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For the Sake of Argument: Essays and Minority Reports Hardcover – May 17, 1993

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Editorial Reviews

From Publishers Weekly

A political journalist of the first rank, Hitchens excoriates a Washington elite that evinces contempt for citizens and voters. He gauges the vast damage the CIA has done to American democracy, faults George Bush for his years of coddling Saddam Hussein's brutal regime and sizes up then-Governor Bill Clinton as a shameless "calculating opportunist." This roundup of articles and reviews from the Nation, Harper's , the Washington Post and elsewhere is a rogues' gallery featuring acid profiles of Richard Nixon, Ross Perot, Margaret Thatcher and former Washington, D.C., mayor Marion Barry. Hitchens reserves his fiercest scorn for Henry Kissinger, who helped subvert Chilean democracy, betrayed the Kurds and colluded with Indonesia in its genocidal invasion of East Timor. In essays on Salman Rushdie, James Baldwin, John Updike and Graham Greene, Hitchens proves himself an adventurous prober of the Zeitgeist.
Copyright 1993 Reed Business Information, Inc.


“Displays the intelligence, invective and stubborn common sense Mr Hitchens brings to his commentaries, be they about the political scene in Washington, the soap-opera travail of the British Royal family or a novel by George Eliot.”—New York Times

“Hitchens rejoices without inhibition in the pleasure of hating and knows that satire is murder by other means ... . A pen like this is more lethal than most swords.”—The Observer

“One easily forgets just how good Christopher Hitchens is ... multilingual, well-travelled, hyper-educated, pissed-off, always funny, he has no equal in American journalism, and this book proves it.”—Voice Literary Supplement

“The fiercely independent-minded Hitchens provides reams of fuel for intellectual conflagration, couched in the luxurious excess of humour ... progressive journalism as it was meant to be.”—The Nation

“The test of this kind of book is for the reader to be able to open it anywhere and be drawn into the argument; it’s a test that Hitchens passes time and time again ... . He can be devilishly funny, but he is also capable of writing with acid seriousness.”—Independent on Sunday

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Product Details

  • Hardcover: 368 pages
  • Publisher: Verso; First Edition edition (May 17, 1993)
  • Language: English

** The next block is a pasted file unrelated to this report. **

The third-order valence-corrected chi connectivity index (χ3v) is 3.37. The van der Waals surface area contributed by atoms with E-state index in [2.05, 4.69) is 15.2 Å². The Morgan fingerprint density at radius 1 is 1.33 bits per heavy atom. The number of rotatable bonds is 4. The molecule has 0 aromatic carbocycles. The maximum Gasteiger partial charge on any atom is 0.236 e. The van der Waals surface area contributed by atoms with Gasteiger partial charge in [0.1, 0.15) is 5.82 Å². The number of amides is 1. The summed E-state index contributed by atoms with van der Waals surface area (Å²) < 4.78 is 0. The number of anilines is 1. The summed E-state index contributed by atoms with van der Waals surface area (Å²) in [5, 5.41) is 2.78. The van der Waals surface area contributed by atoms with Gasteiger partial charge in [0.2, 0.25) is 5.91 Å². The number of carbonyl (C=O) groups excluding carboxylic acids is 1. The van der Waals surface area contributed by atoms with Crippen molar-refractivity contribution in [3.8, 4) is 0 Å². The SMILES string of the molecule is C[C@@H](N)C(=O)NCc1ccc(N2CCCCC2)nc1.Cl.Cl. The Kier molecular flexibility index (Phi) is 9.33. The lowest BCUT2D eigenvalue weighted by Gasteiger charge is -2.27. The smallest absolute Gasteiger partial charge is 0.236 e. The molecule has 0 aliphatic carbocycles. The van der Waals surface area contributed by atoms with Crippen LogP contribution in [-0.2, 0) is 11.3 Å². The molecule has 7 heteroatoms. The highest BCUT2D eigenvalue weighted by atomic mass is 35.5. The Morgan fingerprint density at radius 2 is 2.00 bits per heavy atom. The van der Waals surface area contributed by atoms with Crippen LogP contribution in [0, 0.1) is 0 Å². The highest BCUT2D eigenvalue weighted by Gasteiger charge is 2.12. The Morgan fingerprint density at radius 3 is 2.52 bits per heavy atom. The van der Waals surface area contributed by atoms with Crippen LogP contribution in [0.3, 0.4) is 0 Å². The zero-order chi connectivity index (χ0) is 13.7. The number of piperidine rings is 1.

• ISBN-10: 0860914356
  • ISBN-13: 978-0860914358
  • Product Dimensions: 0.6 x 0.1 x 1 inches
  • Shipping Weight: 13.6 ounces
  • Average Customer Review: 4.6 out of 5 stars  See all reviews (8 customer reviews)
  • Amazon Best Sellers Rank: #827,192 in Books (See Top 100 in Books)

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More About the Author

Christopher Hitchens (1949-2011) was the author of Letters to a Young Contrarian, and the bestseller No One Left to Lie To: The Values of the Worst Family. A regular contributor to Vanity Fair, The Atlantic Monthly and Slate, Hitchens also wrote for The Weekly Standard, The National Review, and The Independent, and appeared on The Daily Show, Charlie Rose, The Chris Matthew's Show, Real Time with Bill Maher, and C-Span's Washington Journal. He was named one of the world's "Top 100 Public Intellectuals" by Foreign Policy and Britain's Prospect.

Customer Reviews

Most Helpful Customer Reviews

51 of 54 people found the following review helpful By A Customer on April 11, 1999
Format: Hardcover
December 1995 - I have been sent to Australia's national capitol for 3 weeks to undertake testing of some new software for my employer. Any one who has been to Canberra knows that it is like any other purpose built national capitol - some stately buildings, a certain amount of intellectual grandeur about the place but otherwise a giant surburb infected by too much narcotic abuse.
It was in this environment I read this book and it saved my sanity (if not my life). I was loaned a paperback copy by my hostess's housemate after watching Hitchens perform brilliantly as part of a panel discussing Watergate which also included G Gordon Liddy - after sitting through a 5 minute tirade by Liddy, the interviewer (Australia's Kerry O'Brien) said "Christopher Hitchens" to which Hitchens responded as if just woken from sleep with the words "Err yes? Do you want me to plug my book?"